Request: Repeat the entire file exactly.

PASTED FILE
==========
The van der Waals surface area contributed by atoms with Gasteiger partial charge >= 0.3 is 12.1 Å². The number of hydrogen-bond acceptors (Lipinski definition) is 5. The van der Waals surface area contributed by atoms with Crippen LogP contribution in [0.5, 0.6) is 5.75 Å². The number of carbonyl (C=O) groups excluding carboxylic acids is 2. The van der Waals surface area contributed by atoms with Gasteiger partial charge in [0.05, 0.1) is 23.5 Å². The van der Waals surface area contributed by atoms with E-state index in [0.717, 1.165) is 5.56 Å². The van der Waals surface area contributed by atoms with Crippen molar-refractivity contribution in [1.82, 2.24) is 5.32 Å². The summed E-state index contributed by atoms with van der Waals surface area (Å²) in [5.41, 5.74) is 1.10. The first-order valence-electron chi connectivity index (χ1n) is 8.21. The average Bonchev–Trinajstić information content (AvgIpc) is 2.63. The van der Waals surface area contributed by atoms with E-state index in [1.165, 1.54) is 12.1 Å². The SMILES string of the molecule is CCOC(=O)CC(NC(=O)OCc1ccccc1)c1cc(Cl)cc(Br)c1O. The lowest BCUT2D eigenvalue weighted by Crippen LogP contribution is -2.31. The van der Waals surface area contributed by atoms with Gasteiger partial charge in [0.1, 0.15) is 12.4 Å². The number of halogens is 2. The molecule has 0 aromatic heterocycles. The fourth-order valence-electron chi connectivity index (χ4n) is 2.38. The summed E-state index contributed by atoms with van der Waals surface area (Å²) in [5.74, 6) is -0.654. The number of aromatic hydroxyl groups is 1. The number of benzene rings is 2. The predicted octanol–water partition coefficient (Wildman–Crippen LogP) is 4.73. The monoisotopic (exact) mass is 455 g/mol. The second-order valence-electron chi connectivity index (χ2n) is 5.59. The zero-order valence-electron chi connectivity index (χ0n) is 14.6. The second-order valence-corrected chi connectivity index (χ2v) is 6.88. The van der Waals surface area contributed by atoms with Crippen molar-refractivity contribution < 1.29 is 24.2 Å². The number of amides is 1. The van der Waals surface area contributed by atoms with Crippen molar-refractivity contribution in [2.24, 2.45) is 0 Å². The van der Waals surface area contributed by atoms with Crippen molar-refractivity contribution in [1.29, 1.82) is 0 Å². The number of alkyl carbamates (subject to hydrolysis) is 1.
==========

The van der Waals surface area contributed by atoms with Gasteiger partial charge >= 0.3 is 12.1 Å². The number of hydrogen-bond acceptors (Lipinski definition) is 5. The van der Waals surface area contributed by atoms with Crippen LogP contribution in [0.5, 0.6) is 5.75 Å². The number of carbonyl (C=O) groups excluding carboxylic acids is 2. The van der Waals surface area contributed by atoms with Gasteiger partial charge in [0.05, 0.1) is 23.5 Å². The van der Waals surface area contributed by atoms with E-state index in [0.717, 1.165) is 5.56 Å². The van der Waals surface area contributed by atoms with Crippen molar-refractivity contribution in [1.82, 2.24) is 5.32 Å². The summed E-state index contributed by atoms with van der Waals surface area (Å²) in [5.41, 5.74) is 1.10. The first-order valence-electron chi connectivity index (χ1n) is 8.21. The average Bonchev–Trinajstić information content (AvgIpc) is 2.63. The van der Waals surface area contributed by atoms with E-state index in [1.165, 1.54) is 12.1 Å². The SMILES string of the molecule is CCOC(=O)CC(NC(=O)OCc1ccccc1)c1cc(Cl)cc(Br)c1O. The lowest BCUT2D eigenvalue weighted by Crippen LogP contribution is -2.31. The van der Waals surface area contributed by atoms with Gasteiger partial charge in [0.1, 0.15) is 12.4 Å². The number of halogens is 2. The molecule has 0 aromatic heterocycles. The fourth-order valence-electron chi connectivity index (χ4n) is 2.38. The summed E-state index contributed by atoms with van der Waals surface area (Å²) in [5.74, 6) is -0.654. The number of aromatic hydroxyl groups is 1. The number of benzene rings is 2. The predicted octanol–water partition coefficient (Wildman–Crippen LogP) is 4.73. The monoisotopic (exact) mass is 455 g/mol. The second-order valence-electron chi connectivity index (χ2n) is 5.59. The zero-order valence-electron chi connectivity index (χ0n) is 14.6. The second-order valence-corrected chi connectivity index (χ2v) is 6.88. The van der Waals surface area contributed by atoms with Crippen molar-refractivity contribution < 1.29 is 24.2 Å². The number of amides is 1. The van der Waals surface area contributed by atoms with Crippen molar-refractivity contribution in [2.24, 2.45) is 0 Å². The van der Waals surface area contributed by atoms with Crippen molar-refractivity contribution in [1.29, 1.82) is 0 Å². The number of alkyl carbamates (subject to hydrolysis) is 1.